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Why is Firefox called Firefox?
A story of bullying, and failing to see if a product name is in use before choosing it.
April 30, 2024
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Nowadays, everybody knows the name “Firefox.”

Utter that name, and nearly every computer user will instantly know you are talking about the web browser from Mozilla Corporation… even if Firefox market share has dropped down to less than 3%.

But did you know that Firefox was not originally named “Firefox”?

In fact… the Mozilla Web Browser settled on that name through a series of bad decisions, bullying of another open source project, and a game of word association.

Seriously. You wouldn’t think it… but it’s kind of a wild story.

Before Mozilla had a browser

Our story starts back in 1998…

The source code for Netscape, once the most popular web browser in the world, had just been released as open source under “The Mozilla Project.”

And, over the few years that followed (funded by AOL Time Warner), several web browsers were created which used that core Mozilla code. Web browsers that, for the most part, have long been forgotten.

Web Browsers such as GaleonK-MeleonQBAT.i, and SkipStone. Many browsers, for many platforms… all built using the core Mozilla web rendering engine. Yet there was no official “Mozilla” web browser.

By 2002 it was determined that needed to change.

Enter the Phoenix

On September 23rd, 2002, the very first release of the official Mozilla web browser hit the Internet.

Version 0.1 of… “Phoenix”.

A big red, flame-y bird that looks like it was drawn with a crayon. What’s not to love?

Phoenix! A fantastic name! So much symbolism!

A new web browser, rising from the ashes of Netscape (which appeared to be losing the browser war to Microsoft’s Internet Explorer). An inspired choice.

There was just one teensy-weensy little problem: There was already a web browser with that name.

Phoenix FirstWare Connect” was a web browser, developed by Phoenix Technologies, that ran entirely in their BIOS (without need for an operating system).

That’s right. Mozilla, the people who spent years building web browser rendering engines, had no idea there was already a browser named “Phoenix” when they chose the name. If only there had been some sort of engine they could have used to search the Web.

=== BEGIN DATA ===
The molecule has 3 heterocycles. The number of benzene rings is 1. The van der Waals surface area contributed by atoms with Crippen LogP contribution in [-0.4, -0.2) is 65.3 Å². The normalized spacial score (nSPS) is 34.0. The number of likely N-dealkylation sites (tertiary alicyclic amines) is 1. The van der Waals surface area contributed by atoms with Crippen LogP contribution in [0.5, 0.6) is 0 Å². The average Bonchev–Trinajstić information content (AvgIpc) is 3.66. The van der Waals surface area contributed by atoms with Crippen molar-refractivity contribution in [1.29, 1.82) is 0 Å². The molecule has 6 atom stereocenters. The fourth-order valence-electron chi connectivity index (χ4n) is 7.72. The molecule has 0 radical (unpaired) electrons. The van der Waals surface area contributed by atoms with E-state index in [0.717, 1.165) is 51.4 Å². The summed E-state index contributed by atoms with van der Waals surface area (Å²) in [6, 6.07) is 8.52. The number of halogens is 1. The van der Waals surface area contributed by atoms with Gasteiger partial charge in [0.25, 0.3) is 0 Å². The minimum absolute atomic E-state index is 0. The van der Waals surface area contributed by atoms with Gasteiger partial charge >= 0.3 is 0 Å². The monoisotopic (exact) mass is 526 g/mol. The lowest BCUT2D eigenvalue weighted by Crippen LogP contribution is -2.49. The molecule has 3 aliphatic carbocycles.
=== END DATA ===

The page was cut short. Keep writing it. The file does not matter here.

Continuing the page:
*cough cough*

Phoenix Technologies didn’t much care for Mozilla using their name. Obviously.

Either Mozilla needed to change their name… or buckle down for a legal fight they were sure to lose. Mozilla may have had the backing of AOL Time Warner… but Phoenix Technologies was big enough (and with a strong enough case) to take them on.

Synonyms to the rescue!

Luckily, someone at Mozilla managed to get ahold of an encyclopedia (or possibly a really good thesaurus) and found another word that was often used in place of “Phoenix.”

On May 17, 2003 the Phoenix browser was renamed… to Firebird.

This was incredibly handy… as Mozilla didn’t even need to change the logo! The big, red, flame-y bird could stay! Huzzah!

And, this time around, the Mozilla team learned to use a Search Engine to see if another web browser already had the same name! Smart!

… Unfortunately, it turns out there was already another open source project, sponsored by a different company, using the “Firebird” name: The Firebird Database Server.

But -- and here's the wild part -- Mozilla simply didn’t care.

They decided to adopt the name of the exiting project anyway. They didn’t even contact the other project first. Because they were Mozilla… a part of AOL Time Warner… and they didn’t feel like they needed to do such things.

Mozilla the bully

Having two open source projects — both running on the same computer platforms — using the exact same name and very similar imagery… is not ideal. To say the least.

Especially for the smaller project that came first.... Firebird Database Server.

Logo for the “Firebird Database Server”.

Having a new project copy your name, then plaster the Internet with links to their new project, all backed by AOL? It would become almost impossible to find information about the original project!

This was, obviously, a fight worth having. The “Firebird Database Server” folks needed to defend their trademark… almost as a matter of survival.

Unfortunately

  • Mozilla was part of AOL Time Warner. A huge, mega corporation with a vast army of lawyers.

  • The company that sponsored “Firebird Database Server”, was a little company called “IBPhoenix” with a limited budget. And, what’s worse, no army of lawyers.

Mozilla was an 800 pound gorilla, and “IBPhoenix / Firebird Database” simply was too small to be able to afford a fight with the likes of AOL Time Warner.

Obviously, IBPhoenix asked Mozilla to not use their name… but to no avail.

After Mozilla refused to change their name, IBPhoenix did the only thing they could think of… they pleaded with their developers and users to email Mozilla, and ask Mozilla to stop using their name.

Mozilla, again, refused. “We're still going to use the project name Mozilla Firebird,” stated a Mozilla representative in an interview where they attacked the database maker.

The public was beginning to see what a bully Mozilla could be.

Things were not going well for Mozilla at this point. Users were beginning to boycott the Mozilla browser, and the bad press was getting severe with headlines like "Phoenix flies from frying pan to fire" and "Mozilla's Firebird gets wings clipped".

Then Mozilla plays word association

After nearly a full year of Mozilla using the “Firebird” name — knowingly harming the “Firebird Database Server” the entire time — Mozilla finally caved to the public pressure to change the name of their web browser.